His image would also trouble some, however, given a particular feature of nineteenth-century portraits. In 1999, a Georgia school district instructed teaching assistants to erase the image of his watch fob by hand-painting twenty-three hundred fifth-grade textbooks that featured Emmanuel Leutze’s masterpiece, Washington Crossing the Delaware. In another county, they tore the page from thousands of copies of the book. In 2002, several editions of an American history high school textbook that contains the image of Leutze’s nineteenth-century masterpiece were also altered because administrators feared that it would draw attention to this private area of Washington’s body or, worse, might actually appear to be his manhood, exposed.2
Nearly eroticized depictions of Washington’s body have continued in the new millennium. David Hackett Fischer’s, Washington Crossing, for example, notes Washington’s “muscular legs” in the opening paragraph, and that he, “at forty-two, looked young, lean, and very fit” at the time of his famous crossing of the Delaware River.3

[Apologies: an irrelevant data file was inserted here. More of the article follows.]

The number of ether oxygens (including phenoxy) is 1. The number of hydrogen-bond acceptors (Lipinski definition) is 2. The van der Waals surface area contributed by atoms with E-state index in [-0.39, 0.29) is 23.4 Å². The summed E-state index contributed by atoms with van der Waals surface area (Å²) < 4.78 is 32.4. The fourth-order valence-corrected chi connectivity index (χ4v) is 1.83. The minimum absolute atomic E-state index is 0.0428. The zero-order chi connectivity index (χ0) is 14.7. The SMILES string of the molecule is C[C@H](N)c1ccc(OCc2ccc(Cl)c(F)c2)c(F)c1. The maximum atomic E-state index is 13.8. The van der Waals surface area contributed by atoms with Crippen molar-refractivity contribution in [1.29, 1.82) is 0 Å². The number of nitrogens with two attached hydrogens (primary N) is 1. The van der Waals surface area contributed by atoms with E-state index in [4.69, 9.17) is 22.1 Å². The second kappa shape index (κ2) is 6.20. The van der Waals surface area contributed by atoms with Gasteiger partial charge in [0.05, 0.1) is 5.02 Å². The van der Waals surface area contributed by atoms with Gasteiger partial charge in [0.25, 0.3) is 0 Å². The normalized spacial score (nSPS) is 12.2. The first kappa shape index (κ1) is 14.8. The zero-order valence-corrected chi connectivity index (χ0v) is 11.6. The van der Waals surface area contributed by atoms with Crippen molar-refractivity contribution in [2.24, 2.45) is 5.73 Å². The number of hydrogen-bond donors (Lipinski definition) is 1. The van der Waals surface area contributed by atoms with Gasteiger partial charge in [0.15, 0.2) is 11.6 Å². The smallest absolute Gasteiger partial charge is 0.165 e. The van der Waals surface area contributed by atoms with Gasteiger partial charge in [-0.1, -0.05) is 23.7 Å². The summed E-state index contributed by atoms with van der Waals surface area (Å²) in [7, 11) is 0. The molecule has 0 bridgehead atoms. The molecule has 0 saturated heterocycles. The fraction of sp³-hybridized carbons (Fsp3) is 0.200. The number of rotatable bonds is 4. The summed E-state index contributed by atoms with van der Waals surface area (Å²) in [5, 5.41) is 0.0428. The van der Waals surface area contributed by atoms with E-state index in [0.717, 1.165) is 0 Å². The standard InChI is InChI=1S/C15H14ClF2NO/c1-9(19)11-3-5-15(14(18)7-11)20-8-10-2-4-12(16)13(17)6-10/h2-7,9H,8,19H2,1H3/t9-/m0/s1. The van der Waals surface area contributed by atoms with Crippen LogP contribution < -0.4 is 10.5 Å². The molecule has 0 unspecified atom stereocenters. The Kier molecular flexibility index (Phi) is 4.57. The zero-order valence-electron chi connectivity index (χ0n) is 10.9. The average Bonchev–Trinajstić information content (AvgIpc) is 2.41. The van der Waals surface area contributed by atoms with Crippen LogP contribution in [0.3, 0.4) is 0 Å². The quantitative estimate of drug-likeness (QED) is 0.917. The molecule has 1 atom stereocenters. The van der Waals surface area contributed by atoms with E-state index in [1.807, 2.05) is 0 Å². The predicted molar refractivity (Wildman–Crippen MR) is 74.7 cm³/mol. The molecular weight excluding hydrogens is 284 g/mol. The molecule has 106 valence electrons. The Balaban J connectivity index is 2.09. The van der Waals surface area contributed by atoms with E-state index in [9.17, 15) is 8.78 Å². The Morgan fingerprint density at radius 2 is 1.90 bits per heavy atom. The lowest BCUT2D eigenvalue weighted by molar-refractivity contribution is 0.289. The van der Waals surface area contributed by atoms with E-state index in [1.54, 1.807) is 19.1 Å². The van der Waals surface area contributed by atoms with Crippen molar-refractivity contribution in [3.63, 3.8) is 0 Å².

Other authors specify that Washington was unusually desirable to those around him. Richard Brookhiser provides the usual description of Washington’s body and explicitly links it to sex appeal: “Women also took note of him,” he writes. About John Trumbull’s 1792 portrait of Washington striking a classical pose after the Battle of Trenton, he claims that it “clearly shows a pair of well-developed thighs.”
The increased emphasis on crafting an appealing body for Washington can be illustrated by comparing one author’s descriptions over time. Twenty-one years after publishing a description that included the phrase “wide across the hips,” John Ferling changed it to “broad shoulders,” “muscular arms,” and “small, flat waist,” with no mention of the wide hips that many associate with femininity. He also emphasized instead that Washington “exhibited the striking look of what we would expect today in a gifted athlete.”4 The depictions of such a muscular body are not just about sex appeal. They symbolize character and idealized manhood. Comments about size, appeal, and physical attributes stand on their own and are intended to suggest that somehow nature had endowed him with a physical presence that indicated his superior skills and capabilities and the pivotal role he would play in the founding of the nation. In this way, large hands and big muscles are connected to founding the national government and acting as figure head to a fledgling country.